In Christ, the Head of the Church, which is his Body, all Christians form “a chosen race, a royal priesthood, a holy nation, God’s own people, that you may declare the wonderful deeds of him” (1 Pt 2,9). The Church is holy, even if her members need to be purified, in order that holiness, which is a gift of God, can shine forth from them with its full splendour. The Second Vatican Council highlights the universal call to holiness, when it affirms: “The followers of Christ are called by God, not because of their works, but according to his own purpose and grace. They are justified in the Lord Jesus, because in the Baptism of faith they truly become sons of God and sharers in the divine nature. In this way, they are really made holy” (Lumen Gentium, 40). Within the framework of this universal call, Christ, the High Priest, in his solicitude for the Church calls persons in every generation who are to care for his people. In particular, he calls to the ministerial priesthood men who are to exercise a fatherly role, the source of which is within the very fatherhood of God (cfr Eph 3,14). The mission of the priest in the Church is irreplaceable. Therefore, even if in some regions there is a scarcity of clergy, it should never be doubted that Christ continues to raise up men who, like the Apostles, leaving behind all other work, dedicate themselves completely to the celebration of the sacred mysteries, to the preaching of the Gospel and to pastoral ministry. In the Apostolic Exhortation Pastores Dabo Vobis, my venerable Predecessor Pope John Paul II wrote in this regard: “The relation of the priest to Jesus Christ, and in him to his Church, is found in the very being of the priest by virtue of his sacramental consecration/anointing and in his activity, that is, in his mission or ministry. In particular, «the priest minister is the servant of Christ present in the Church as mystery, communion and mission. In virtue of his participation in the ‘anointing’ and ‘mission’ of Christ, the priest can continue Christ’s prayer, word, sacrifice and salvific action in the Church. In this way, the priest is a servant of the Church as mystery because he actuates the Church's sacramental signs of the presence of the risen Christ»” (no.16).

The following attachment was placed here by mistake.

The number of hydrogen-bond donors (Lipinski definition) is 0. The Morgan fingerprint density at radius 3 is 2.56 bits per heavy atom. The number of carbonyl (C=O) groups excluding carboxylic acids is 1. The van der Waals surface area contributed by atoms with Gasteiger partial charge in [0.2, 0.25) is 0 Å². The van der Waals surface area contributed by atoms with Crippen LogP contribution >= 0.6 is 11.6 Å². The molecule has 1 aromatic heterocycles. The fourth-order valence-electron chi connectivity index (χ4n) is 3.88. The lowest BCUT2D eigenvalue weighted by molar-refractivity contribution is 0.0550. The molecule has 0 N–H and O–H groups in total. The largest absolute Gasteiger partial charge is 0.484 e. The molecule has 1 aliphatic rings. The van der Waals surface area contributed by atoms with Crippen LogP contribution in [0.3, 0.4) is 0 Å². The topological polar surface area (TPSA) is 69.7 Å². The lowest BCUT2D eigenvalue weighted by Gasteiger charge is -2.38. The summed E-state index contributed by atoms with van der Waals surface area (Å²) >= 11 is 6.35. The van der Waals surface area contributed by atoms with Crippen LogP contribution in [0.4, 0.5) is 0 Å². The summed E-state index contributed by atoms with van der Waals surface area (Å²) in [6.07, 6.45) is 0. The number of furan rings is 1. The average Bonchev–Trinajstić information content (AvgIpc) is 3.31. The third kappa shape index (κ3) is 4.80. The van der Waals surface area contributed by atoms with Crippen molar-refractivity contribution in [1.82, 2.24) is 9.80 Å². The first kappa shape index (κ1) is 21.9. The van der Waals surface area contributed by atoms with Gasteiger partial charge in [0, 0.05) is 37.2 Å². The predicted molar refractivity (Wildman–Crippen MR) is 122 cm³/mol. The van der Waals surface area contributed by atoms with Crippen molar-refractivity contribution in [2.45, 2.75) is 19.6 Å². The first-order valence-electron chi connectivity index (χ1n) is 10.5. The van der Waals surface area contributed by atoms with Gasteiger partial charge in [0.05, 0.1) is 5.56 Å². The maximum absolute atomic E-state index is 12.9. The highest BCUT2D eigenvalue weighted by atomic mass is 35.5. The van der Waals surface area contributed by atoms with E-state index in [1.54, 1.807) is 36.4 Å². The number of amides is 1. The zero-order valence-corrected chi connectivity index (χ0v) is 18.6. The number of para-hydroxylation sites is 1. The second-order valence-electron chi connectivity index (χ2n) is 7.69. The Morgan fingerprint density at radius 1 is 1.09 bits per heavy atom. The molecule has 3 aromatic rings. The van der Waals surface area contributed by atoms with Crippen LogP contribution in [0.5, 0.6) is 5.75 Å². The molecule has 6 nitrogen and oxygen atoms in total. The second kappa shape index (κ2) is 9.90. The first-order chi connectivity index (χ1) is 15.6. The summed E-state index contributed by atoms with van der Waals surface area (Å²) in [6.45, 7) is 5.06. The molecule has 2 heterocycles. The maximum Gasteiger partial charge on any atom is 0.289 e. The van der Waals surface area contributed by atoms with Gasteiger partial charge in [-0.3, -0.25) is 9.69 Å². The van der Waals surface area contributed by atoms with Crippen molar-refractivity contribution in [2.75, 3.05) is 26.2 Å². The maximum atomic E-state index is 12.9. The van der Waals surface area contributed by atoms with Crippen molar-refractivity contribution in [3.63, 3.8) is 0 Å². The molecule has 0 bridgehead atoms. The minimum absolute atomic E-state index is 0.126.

Another special vocation, which occupies a place of honour in the Church, is the call to the consecrated life. Following the example of Mary of Bethany who “sat at the Lord’s feet and listened to his teaching” (Lk 10, 39), many men and women consecrate themselves to a total and exclusive following of Christ. Although they undertake various services in the field of human formation and care of the poor, in teaching or in assisting the sick, they do not consider these activities as the principal purpose of their life, since, as the Code of Canon Law well underlines, “the first and foremost duty of all religious is to be the contemplation of divine things and assiduous union with God in prayer” (can. 663 §1). Moreover, in the Apostolic Exhortation Vita Consecrata Pope John Paul II noted: “In the Church's tradition religious profession is considered to be a special and fruitful deepening of the consecration received in Baptism, inasmuch as it is the means by which the close union with Christ already begun in Baptism develops in the gift of a fuller, more explicit and authentic configuration to him through the profession of the evangelical counsels” (no. 30).